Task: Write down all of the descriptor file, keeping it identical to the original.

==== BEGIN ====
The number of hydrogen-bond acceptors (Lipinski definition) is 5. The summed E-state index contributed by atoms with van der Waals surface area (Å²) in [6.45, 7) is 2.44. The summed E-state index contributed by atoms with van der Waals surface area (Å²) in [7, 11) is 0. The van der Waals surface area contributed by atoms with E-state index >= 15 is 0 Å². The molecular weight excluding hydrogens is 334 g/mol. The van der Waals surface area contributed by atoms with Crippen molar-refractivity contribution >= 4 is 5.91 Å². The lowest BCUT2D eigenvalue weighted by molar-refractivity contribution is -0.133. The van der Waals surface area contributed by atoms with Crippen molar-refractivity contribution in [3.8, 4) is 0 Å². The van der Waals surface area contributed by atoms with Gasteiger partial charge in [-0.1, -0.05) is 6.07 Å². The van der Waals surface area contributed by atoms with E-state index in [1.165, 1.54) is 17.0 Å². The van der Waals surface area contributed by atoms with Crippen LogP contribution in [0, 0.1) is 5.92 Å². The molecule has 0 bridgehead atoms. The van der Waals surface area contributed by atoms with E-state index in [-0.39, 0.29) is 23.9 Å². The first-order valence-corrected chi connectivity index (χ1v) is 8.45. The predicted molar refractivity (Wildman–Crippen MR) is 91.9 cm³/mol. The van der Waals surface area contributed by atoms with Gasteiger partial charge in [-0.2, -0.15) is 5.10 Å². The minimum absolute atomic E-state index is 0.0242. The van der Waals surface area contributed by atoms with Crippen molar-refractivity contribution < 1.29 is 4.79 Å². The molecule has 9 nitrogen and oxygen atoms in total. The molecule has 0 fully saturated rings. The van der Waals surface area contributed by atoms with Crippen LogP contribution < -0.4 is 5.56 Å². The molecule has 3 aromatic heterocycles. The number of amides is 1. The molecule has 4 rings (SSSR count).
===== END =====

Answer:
The number of hydrogen-bond acceptors (Lipinski definition) is 5. The summed E-state index contributed by atoms with van der Waals surface area (Å²) in [6.45, 7) is 2.44. The summed E-state index contributed by atoms with van der Waals surface area (Å²) in [7, 11) is 0. The van der Waals surface area contributed by atoms with E-state index >= 15 is 0 Å². The molecular weight excluding hydrogens is 334 g/mol. The van der Waals surface area contributed by atoms with Crippen molar-refractivity contribution >= 4 is 5.91 Å². The lowest BCUT2D eigenvalue weighted by molar-refractivity contribution is -0.133. The van der Waals surface area contributed by atoms with Crippen molar-refractivity contribution in [3.8, 4) is 0 Å². The van der Waals surface area contributed by atoms with Gasteiger partial charge in [-0.1, -0.05) is 6.07 Å². The van der Waals surface area contributed by atoms with E-state index in [1.165, 1.54) is 17.0 Å². The van der Waals surface area contributed by atoms with Crippen LogP contribution in [0, 0.1) is 5.92 Å². The molecule has 0 bridgehead atoms. The van der Waals surface area contributed by atoms with E-state index in [-0.39, 0.29) is 23.9 Å². The first-order valence-corrected chi connectivity index (χ1v) is 8.45. The predicted molar refractivity (Wildman–Crippen MR) is 91.9 cm³/mol. The van der Waals surface area contributed by atoms with Gasteiger partial charge in [-0.2, -0.15) is 5.10 Å². The minimum absolute atomic E-state index is 0.0242. The van der Waals surface area contributed by atoms with Crippen molar-refractivity contribution < 1.29 is 4.79 Å². The molecule has 9 nitrogen and oxygen atoms in total. The molecule has 0 fully saturated rings. The van der Waals surface area contributed by atoms with Crippen LogP contribution < -0.4 is 5.56 Å². The molecule has 3 aromatic heterocycles. The number of amides is 1. The molecule has 4 rings (SSSR count).